He was one of eight candidates originally interviewed by the Padres. They brought in Preller and three other candidates – Yankees assistant GM Billy Eppler, MLB senior vice president of baseball operations Kim Ng and Red Sox assistant general manager Mike Hazen. He became the Padres’ fourth GM since 2009.
He has been charged with getting the club back into the postseason for the first time since 2006, which would certainly go a long way in helping win back a tepid, sceptical and exasperated fan base.
What Preller discovered on arrival in San Diego was that with Ian Kennedy, Andrew Cashner and Tyson Ross he had a chance to build full contending rotation. He also had money to spend and players and prospects that other teams wanted.
Coming into the job with a couple of months left at the end of last season gave him a head start in evaluating which direction he was to take his new team in during the winter.
In the NL West, the Giants have earned respect throughout baseball for what they’ve accomplished the past five seasons. The Dodgers’ boundless payroll, likewise has been hard to ignore. But Preller was bold enough to think that he could wheel and deal a 77-85 team into a challenger in just one winter.
Just a few months ago, the San Diego Padres were one of MLB’s least noteworthy teams. They didn’t posses much in the way of a storied past, nor a recent track record of success. They didn’t have anything resembling franchise player on their roster. Perhaps, most importantly, the Padres didn’t have much to look forward to in the future either.
But ever since they hired AJ Preller, San Diego has been the most entertaining place in baseball.
Once the 2014 season ended, Preller wasted little time in reshaping the Padres roster. After weeks of rumours San Diego landed Matt Kemp and back up catcher Tim Federowicz from the Dodgers for young backstop Yasmani Grandal and two lesser prospects. Sure, Kemp comes with his risks, but the veteran outfielder batted .309/.365/.606 in the second half last season and gives the Padres the type of recognisable talent they’ve lacked in recent years.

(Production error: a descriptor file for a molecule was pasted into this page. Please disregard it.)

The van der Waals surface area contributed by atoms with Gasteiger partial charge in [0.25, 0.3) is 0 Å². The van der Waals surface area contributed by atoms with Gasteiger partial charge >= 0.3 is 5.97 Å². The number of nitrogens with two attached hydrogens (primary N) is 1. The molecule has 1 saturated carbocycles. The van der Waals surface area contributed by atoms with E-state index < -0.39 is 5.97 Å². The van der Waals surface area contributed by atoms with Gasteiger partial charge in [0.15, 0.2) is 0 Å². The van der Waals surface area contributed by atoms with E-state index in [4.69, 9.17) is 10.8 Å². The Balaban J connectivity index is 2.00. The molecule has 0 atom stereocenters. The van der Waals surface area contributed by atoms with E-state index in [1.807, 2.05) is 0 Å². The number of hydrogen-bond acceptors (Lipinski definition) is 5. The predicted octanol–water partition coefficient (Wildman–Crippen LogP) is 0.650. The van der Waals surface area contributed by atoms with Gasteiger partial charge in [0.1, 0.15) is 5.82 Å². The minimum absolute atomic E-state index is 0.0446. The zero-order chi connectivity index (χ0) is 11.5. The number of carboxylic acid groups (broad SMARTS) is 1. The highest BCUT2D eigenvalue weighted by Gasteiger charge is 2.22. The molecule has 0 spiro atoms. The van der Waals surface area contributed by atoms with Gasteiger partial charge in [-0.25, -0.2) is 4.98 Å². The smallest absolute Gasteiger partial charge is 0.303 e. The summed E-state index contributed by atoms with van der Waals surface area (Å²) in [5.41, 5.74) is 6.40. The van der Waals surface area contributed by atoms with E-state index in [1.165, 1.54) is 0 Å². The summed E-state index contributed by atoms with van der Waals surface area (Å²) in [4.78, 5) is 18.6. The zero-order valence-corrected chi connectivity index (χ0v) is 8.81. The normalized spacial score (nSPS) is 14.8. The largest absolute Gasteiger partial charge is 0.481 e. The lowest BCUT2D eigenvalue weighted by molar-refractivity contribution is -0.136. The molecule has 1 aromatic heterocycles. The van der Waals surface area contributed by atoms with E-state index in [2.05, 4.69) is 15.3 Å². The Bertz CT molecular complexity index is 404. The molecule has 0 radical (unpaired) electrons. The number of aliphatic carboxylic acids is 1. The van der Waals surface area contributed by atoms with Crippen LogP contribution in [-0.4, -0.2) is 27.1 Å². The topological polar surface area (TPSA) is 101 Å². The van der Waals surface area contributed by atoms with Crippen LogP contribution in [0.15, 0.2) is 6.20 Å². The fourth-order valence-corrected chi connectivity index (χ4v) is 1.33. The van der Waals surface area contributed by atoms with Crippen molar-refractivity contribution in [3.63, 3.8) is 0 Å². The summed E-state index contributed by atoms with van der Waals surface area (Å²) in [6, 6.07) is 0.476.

Preller didn’t stop his outfield makeover there, of course. In a span of two days in December, the Padres traded for Wil Myers and Justin Upton adding two more right-handed power bats to a lineup that lacked any kind of punch in 2014. That Myers was available came as a huge surprise, even if San Diego had to part with underrated catcher Rene Rivera and young right-hander Burch Smith in the process. Upton cost more young talent, including San Diego’s number 1 overall pick in 2012, Max Fried, but he brings with him a strong track record of production and won’t turn 28 until August.
The Padres still weren’t done, however. They made two shrewd, under the radar moves in trading for A’s catcher Derek Norris and young right-hander Brandon Maurer, surrendering expendable pieces in Jesse Hahn and Seth Smith in the process. Norris has immediately taken over starting catching duties and gives San Diego another above-average bat, while Maurer has the makings of a legitimate back of the bullpen weapon.